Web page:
Recently, Marvel Comics announced news that would change the dynamic of their universe forever (or at least until they retcon it); Sam Wilson, the bird themed superhero formerly known as The Falcon would replace a de-powered Steve Rogers as Captain America.
This news was met with all of the rational logic that is to be expected of any die hard fan of anything – that is to say, crap hit the fan immediately and people started to panic asking if the change was for the best or not.
Well, for all of you Captain America purists, this should make your heads explode; I support this.
First of all, It’s not like Sam Wilson is a nobody in the Marvel Universe. He’s a long time friend and ally to The Avengers – especially to Steve Rogers. As a character, he has paid his dues and is probably the best person to stand in for Steve in a pinch.
Secondly, Steve as the Captain is a rather unfortunate anachronism. To the reading audience, He represented the United States’ values during World War II and the Cold War. While this serves the purpose of a time capsule of American history, from a story telling standpoint, our values have changed with our understanding of the world. We need a new hero to serve as our collective voice and desire.
Thirdly, for those ‘delightful’ people that are going to bring up changing the Captain’s race as an issue, the comic book industry – even after turning Nick Fury into Samuel L. Jackson, replacing the old Blue Beetle with a Hispanic teen, and making the golden age Green Lantern gay – is still HORRIBLY diversity deprived. As clunky as it may be to do it this way, I have no problems with writers wanting to insert a little variety in perspective via race, creed, gender, sexuality, or otherwise.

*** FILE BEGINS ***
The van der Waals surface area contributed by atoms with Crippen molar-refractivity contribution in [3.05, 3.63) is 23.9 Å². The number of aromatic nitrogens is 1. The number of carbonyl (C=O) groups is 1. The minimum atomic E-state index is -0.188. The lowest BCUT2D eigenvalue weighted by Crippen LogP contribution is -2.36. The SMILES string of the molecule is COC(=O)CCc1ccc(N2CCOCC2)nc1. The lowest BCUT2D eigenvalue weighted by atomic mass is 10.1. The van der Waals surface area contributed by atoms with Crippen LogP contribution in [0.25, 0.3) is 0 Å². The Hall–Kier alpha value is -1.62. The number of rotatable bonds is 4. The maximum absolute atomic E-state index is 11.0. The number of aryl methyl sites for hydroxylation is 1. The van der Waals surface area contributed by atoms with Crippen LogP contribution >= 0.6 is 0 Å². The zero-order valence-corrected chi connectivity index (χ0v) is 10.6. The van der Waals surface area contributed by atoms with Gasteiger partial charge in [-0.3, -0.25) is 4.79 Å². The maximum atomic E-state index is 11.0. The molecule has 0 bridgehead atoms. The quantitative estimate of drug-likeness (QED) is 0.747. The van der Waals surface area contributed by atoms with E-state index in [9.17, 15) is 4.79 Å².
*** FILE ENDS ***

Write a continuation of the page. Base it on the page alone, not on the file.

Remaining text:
Besides, it’s not like there haven’t been black Captain Americas in the past. Josiah X and his father Isaiah Bradley‘s turns as the Captain allowed a great story to be told about internal government corruption as well as a stunning critique of the people responsible for the heinous Tuskegee Syphilis Experiment. Meanwhile, Isaiah’s grandson Elijah still serves as The Patriot; a young Captain America fighting for The Young Avengers
Lastly, this has the effect of making the Captain a legacy hero – one who passes his title down to one deemed worthy when he or she is know longer capable of or willing to continue their work (think The Dread Pirate Roberts from The Princess Bride). I love legacy heroes, because they allow writers to tell new stories by reflecting on or reacting to previous mantle holders. Other great legacy heroes you may be familiar with include Robin, Green Lantern, The Flash, and – yes – even Batman.
So yes, I’m looking forward to seeing what Sam Wilson – one of the first African American heroes in comics and the only person in the Marvel Universe truly worthy to inherit the title of Captain America – does with his new responsibility to the people and his country. Be a good one, soldier.